When Nina and I and my then-husband moved to Knoxville, religion pounced on us like a large hyped-up dog. As we unloaded boxes from the moving truck into our new house during a sweltering July afternoon, two men in sweat-soaked white shirts walked down the street, stopping at each house. As they approached our driveway, my husband and a friend who was helping us scampered inside. I was left, red-faced and dripping with sweat, carrying a box down the ramp of the truck.

“How’s it going?” one asked cheerily, as if I happened to be sitting under a ceiling fan on a verandah doing nothing more than eating bon-bon’s. I put the box down and wiped my sleeve across my brow. They introduced themselves as pastors at a Baptist church up the road, and asked me if I’d been born again. I wanted to say, “I was a believer until I became a skeptic,” but instead I picked up the box, moved past them, and said, “We’re not looking for a new church, thank you. And we’re busy moving in, as you can see. You’re welcome to help unload, if you like.” They walked on to the next house.

Just days later, a proper Southern woman asked if we had found a “church home, for our precious child of God.” And so we decided we needed to find a church, not out of our convictions, but so we had a robe to hide behind — kind of an armor to hold up and say, “See! We go here.” We also figured that if we were living in a place where the topic of religion was on the tip of tongues, then Nina would need have an understanding of it all, too.

We searched for the most liberal options — including the Unitarian church where a gunman had opened fire — killing two — just a year earlier because of the church’s “free-thinking.” Ultimately, we felt at home at the Presbyterian church my parents have attended for more than twenty years. Before we officially joined the church after a year of attending, my husband I met with the pastor, who is a young razor-sharp man with an outrageously irreverent sense of humor. I told him that I wasn’t sure I was qualified to be a member, since I don’t think Christianity is the only path to faith. He said, “Well, welcome to the craziest congregation of druids, Buddhists, Jews, skeptics, and some Presbyterians. You’ll fit right in. We have a labyrinth in the woods just beyond the parking lot, for pete’s sake. At one point, the youth hung Tibetan prayer flags out there.”

Yet on the day we officially joined our new church in Knoxville, my left ear was so clogged that I had a hard time hearing. Surely there’s a sign there, words of welcome falling on deaf ears and all.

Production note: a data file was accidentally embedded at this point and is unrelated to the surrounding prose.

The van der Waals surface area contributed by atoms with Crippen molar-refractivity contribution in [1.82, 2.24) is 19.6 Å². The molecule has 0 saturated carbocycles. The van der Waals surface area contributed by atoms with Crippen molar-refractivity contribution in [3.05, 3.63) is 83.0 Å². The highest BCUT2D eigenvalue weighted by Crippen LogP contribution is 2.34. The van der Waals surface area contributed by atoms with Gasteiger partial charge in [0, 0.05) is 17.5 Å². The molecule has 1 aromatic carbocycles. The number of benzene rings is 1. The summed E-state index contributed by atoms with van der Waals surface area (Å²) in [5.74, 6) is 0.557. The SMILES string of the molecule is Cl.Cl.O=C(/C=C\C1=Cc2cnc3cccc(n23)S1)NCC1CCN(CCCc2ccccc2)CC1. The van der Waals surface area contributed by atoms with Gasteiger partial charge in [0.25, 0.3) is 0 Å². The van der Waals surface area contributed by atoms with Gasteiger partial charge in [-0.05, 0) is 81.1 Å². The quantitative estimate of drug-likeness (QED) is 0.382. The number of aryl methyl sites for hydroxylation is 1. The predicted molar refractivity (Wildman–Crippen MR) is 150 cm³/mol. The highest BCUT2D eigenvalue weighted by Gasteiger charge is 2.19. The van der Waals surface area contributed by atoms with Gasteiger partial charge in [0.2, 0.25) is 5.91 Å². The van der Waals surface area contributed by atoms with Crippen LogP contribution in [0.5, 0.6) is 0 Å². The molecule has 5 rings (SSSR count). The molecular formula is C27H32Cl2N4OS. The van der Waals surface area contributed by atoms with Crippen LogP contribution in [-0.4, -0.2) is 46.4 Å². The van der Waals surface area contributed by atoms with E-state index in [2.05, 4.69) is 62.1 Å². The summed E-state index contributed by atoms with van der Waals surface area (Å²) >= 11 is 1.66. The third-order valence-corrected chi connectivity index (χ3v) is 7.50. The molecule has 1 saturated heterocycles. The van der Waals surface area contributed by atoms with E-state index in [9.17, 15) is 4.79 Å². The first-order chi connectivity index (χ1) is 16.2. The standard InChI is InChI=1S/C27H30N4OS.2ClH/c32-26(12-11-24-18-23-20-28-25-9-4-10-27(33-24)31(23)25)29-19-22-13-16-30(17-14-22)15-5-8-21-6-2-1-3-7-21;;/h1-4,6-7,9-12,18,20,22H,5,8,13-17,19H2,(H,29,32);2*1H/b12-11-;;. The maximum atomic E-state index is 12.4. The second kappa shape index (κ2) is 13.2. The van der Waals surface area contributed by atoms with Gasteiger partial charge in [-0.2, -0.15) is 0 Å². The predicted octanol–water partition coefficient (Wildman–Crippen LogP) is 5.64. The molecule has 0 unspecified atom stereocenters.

After Sunday school with the “super-cool” Miss Mary, Nina said, “I don’t like church. They just talk about God and I don’t like God.” I asked her to tell me more.

“I guess it’s not that I don’t like God, but that I don’t know about God,” she said, “I don’t understand what God is, or where he is. Miss Mary tells me he is a he, like a daddy or something, and he is everywhere but I’ve never seen the guy.”

I tell her that I’m confused about God, too, but that there are a lot of different ways to think about God and no one way is the only right way. I tell her that often when I hear the name “God” I substitute the word “Love.”

“I think that ultimately God is about loving each other and trying to take care of ourselves, other people, and the earth,” I offered tentatively. This is from the mother who feels like a hypocrite even going to church — that I go not to worship a God I believe is my Lord and Savior but because it’s an open-minded, safe place to question faith in general. And because I love many of the people who also choose to be there. They ask Nina about the super-hero cape she often wears and agree with her that God doesn’t care if she doesn’t wear fancy clothes to church. And everyone in the pew doubled over with laughter one Sunday when she attempted to slide a smuggled-in whoopie cushion in my dad’s place as he sat down. As much as I know I should’ve chastised her for such improper behavior, I’ve got to figure that God doesn’t mind laughter, either.

I bought What Is God? for Nina and me to read. It’s a beautiful all-inclusive children’s book, acknowledging that God is a mystery. The colorful pages cover all the versions of God, from the old bearded man in the sky to Mohammed and Buddha, and emphasizes the interconnectedness of us all.

Nina leaned into me on the couch and we’d just turned the page about how people of one religion sometimes fight with people of another religion because they don’t understand that all religions come down to the same thing. God is everything, we read, from the hot wind in the desert to the freezing snow in the winter to the big, yellow moon.

“Are we about done?” Nina asked, “All this God talk hurts my brain.” I skim ahead to the last few pages on prayer and global interconnectedness and said, “Yeah. We’ll finish another time.”

Hours later, while she was coloring a My Little Pony picture and I was making dinner, she said, “I think it’s a force field.”

“What’s a force field?” I asked.

“God. Kind of like when I was at pony camp and learned how to stand on the saddle on Snickers. I didn’t fall because there was a force field all around me.”